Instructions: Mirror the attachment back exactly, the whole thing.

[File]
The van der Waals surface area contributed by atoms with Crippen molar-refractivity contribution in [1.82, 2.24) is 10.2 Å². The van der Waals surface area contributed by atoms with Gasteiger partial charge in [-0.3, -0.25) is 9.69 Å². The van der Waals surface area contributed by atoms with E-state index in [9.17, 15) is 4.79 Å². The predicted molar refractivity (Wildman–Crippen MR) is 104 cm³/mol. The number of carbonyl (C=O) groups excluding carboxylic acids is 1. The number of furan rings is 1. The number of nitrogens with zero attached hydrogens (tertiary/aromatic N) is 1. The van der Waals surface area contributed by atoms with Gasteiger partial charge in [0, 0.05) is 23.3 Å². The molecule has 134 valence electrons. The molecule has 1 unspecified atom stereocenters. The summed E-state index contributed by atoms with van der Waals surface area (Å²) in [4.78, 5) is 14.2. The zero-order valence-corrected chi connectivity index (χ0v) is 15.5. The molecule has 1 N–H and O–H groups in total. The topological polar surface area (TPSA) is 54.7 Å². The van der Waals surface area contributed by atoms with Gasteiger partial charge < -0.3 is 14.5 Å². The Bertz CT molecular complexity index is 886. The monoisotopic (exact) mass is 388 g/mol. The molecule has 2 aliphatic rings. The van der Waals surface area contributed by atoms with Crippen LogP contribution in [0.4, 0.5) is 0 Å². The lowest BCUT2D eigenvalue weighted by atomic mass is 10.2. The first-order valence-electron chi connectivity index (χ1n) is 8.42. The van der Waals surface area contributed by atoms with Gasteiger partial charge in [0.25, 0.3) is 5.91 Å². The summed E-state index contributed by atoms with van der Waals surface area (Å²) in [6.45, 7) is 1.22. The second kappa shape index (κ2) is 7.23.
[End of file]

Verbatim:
The van der Waals surface area contributed by atoms with Crippen molar-refractivity contribution in [1.82, 2.24) is 10.2 Å². The van der Waals surface area contributed by atoms with Gasteiger partial charge in [-0.3, -0.25) is 9.69 Å². The van der Waals surface area contributed by atoms with E-state index in [9.17, 15) is 4.79 Å². The predicted molar refractivity (Wildman–Crippen MR) is 104 cm³/mol. The number of carbonyl (C=O) groups excluding carboxylic acids is 1. The number of furan rings is 1. The number of nitrogens with zero attached hydrogens (tertiary/aromatic N) is 1. The van der Waals surface area contributed by atoms with Gasteiger partial charge in [0, 0.05) is 23.3 Å². The molecule has 134 valence electrons. The molecule has 1 unspecified atom stereocenters. The summed E-state index contributed by atoms with van der Waals surface area (Å²) in [4.78, 5) is 14.2. The zero-order valence-corrected chi connectivity index (χ0v) is 15.5. The molecule has 1 N–H and O–H groups in total. The topological polar surface area (TPSA) is 54.7 Å². The van der Waals surface area contributed by atoms with Gasteiger partial charge < -0.3 is 14.5 Å². The Bertz CT molecular complexity index is 886. The monoisotopic (exact) mass is 388 g/mol. The molecule has 2 aliphatic rings. The van der Waals surface area contributed by atoms with Crippen LogP contribution in [0.4, 0.5) is 0 Å². The lowest BCUT2D eigenvalue weighted by atomic mass is 10.2. The first-order valence-electron chi connectivity index (χ1n) is 8.42. The van der Waals surface area contributed by atoms with Gasteiger partial charge in [0.25, 0.3) is 5.91 Å². The summed E-state index contributed by atoms with van der Waals surface area (Å²) in [6.45, 7) is 1.22. The second kappa shape index (κ2) is 7.23.